Get Their Priorities Straight:
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With so many choices available, students need a firm foundation in wise decision making. This exercise helps them set priorities that are realistic and attainable, both individually and in groups.
1. For a group activity, the class brainstorms at least 10 suggestions for where to go on field trips for the remainder of the year.
2. Write suggestions on a large sheet of paper.
3. Give each student three small sticky-notes, instructing them to write a "1" on one, a "3" on one and a "5" on one.
4. Explain that their "5" sticker will go by their first choice, the second choice will get their "3" and the third choice gets "1" vote, and that the numbers will be totaled to determine the winner.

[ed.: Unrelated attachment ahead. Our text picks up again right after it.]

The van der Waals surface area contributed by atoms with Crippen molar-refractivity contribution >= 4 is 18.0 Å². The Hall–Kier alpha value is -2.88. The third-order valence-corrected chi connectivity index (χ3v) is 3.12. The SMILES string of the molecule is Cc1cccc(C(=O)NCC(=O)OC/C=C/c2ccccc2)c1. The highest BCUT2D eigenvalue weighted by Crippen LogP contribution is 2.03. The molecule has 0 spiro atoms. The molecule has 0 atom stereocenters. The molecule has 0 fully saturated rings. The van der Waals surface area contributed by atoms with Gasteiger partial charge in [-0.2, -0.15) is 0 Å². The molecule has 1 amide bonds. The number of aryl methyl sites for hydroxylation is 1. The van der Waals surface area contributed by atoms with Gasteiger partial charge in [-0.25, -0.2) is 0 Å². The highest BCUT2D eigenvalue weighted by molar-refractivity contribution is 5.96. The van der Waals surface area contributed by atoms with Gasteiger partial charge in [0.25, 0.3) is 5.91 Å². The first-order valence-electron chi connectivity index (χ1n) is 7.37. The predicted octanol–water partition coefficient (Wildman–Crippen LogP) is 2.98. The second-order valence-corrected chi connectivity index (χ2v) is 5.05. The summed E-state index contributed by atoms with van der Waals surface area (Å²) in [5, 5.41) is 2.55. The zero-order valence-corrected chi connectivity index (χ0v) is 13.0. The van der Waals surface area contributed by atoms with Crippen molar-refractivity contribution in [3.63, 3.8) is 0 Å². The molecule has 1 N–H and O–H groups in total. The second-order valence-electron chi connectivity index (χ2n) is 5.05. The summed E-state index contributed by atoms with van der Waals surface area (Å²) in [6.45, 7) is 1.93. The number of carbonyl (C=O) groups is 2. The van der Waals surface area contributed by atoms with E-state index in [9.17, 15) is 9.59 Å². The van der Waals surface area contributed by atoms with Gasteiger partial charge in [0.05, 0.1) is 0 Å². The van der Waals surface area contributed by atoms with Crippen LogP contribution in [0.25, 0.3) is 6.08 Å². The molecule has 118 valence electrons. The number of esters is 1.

5. Students systematically go up and place their stickers next to their choices.
6. Total the results to find the top choice.
7. Discuss with the class the various thoughts, feelings and processes considered while they were making their decisions. How did they arrive at their decisions? What did they consider and compare? How did they use the process of elimination?
8. Have students pick a topic (examples are below) from which to make a list of 10 possibilities.
9. Instruct students to eliminate seven of the items from their list, leaving the three items of most importance to them.
10. Have them explain some of the thinking involved in making their decisions.
Who are three people you'd like to meet; If you win the lottery, what five items that will fit in a certain size cardboard box would you buy; pick 10 places you'd visit on an around-the-world trip;